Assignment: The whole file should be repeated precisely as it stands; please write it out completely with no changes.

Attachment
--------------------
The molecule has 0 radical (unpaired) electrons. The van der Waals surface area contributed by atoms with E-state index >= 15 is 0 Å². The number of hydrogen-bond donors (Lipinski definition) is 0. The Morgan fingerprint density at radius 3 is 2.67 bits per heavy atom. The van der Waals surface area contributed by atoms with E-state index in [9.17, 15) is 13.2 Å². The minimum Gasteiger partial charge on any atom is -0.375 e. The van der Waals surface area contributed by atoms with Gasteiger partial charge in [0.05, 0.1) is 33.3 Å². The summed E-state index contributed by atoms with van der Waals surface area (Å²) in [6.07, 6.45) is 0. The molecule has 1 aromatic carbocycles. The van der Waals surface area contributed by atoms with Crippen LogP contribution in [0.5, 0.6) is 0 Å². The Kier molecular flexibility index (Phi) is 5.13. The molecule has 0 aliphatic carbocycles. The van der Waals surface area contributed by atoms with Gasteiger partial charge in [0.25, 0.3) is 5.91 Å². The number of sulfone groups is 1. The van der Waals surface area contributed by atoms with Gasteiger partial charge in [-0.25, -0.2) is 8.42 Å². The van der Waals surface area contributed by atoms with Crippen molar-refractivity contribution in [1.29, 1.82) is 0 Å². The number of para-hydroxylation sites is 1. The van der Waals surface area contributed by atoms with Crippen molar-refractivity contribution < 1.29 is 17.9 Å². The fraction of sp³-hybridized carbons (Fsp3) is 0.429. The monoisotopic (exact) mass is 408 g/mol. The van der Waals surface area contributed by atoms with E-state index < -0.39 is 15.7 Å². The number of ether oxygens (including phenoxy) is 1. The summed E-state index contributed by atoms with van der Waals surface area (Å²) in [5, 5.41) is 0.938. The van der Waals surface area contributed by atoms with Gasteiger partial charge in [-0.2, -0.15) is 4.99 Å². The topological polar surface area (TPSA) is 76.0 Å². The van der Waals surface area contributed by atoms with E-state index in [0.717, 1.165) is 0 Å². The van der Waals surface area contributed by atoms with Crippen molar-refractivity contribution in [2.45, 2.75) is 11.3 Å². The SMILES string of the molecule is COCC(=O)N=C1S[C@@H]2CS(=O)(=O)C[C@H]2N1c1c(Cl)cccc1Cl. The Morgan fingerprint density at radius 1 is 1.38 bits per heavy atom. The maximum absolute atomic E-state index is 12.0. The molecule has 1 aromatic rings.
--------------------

The molecule has 0 radical (unpaired) electrons. The van der Waals surface area contributed by atoms with E-state index >= 15 is 0 Å². The number of hydrogen-bond donors (Lipinski definition) is 0. The Morgan fingerprint density at radius 3 is 2.67 bits per heavy atom. The van der Waals surface area contributed by atoms with E-state index in [9.17, 15) is 13.2 Å². The minimum Gasteiger partial charge on any atom is -0.375 e. The van der Waals surface area contributed by atoms with Gasteiger partial charge in [0.05, 0.1) is 33.3 Å². The summed E-state index contributed by atoms with van der Waals surface area (Å²) in [6.07, 6.45) is 0. The molecule has 1 aromatic carbocycles. The van der Waals surface area contributed by atoms with Crippen LogP contribution in [0.5, 0.6) is 0 Å². The Kier molecular flexibility index (Phi) is 5.13. The molecule has 0 aliphatic carbocycles. The van der Waals surface area contributed by atoms with Gasteiger partial charge in [0.25, 0.3) is 5.91 Å². The number of sulfone groups is 1. The van der Waals surface area contributed by atoms with Gasteiger partial charge in [-0.25, -0.2) is 8.42 Å². The van der Waals surface area contributed by atoms with Crippen molar-refractivity contribution in [1.29, 1.82) is 0 Å². The number of para-hydroxylation sites is 1. The van der Waals surface area contributed by atoms with Crippen molar-refractivity contribution < 1.29 is 17.9 Å². The fraction of sp³-hybridized carbons (Fsp3) is 0.429. The monoisotopic (exact) mass is 408 g/mol. The van der Waals surface area contributed by atoms with E-state index < -0.39 is 15.7 Å². The number of ether oxygens (including phenoxy) is 1. The summed E-state index contributed by atoms with van der Waals surface area (Å²) in [5, 5.41) is 0.938. The van der Waals surface area contributed by atoms with Gasteiger partial charge in [-0.2, -0.15) is 4.99 Å². The topological polar surface area (TPSA) is 76.0 Å². The van der Waals surface area contributed by atoms with E-state index in [0.717, 1.165) is 0 Å². The van der Waals surface area contributed by atoms with Crippen molar-refractivity contribution in [2.45, 2.75) is 11.3 Å². The SMILES string of the molecule is COCC(=O)N=C1S[C@@H]2CS(=O)(=O)C[C@H]2N1c1c(Cl)cccc1Cl. The Morgan fingerprint density at radius 1 is 1.38 bits per heavy atom. The maximum absolute atomic E-state index is 12.0. The molecule has 1 aromatic rings.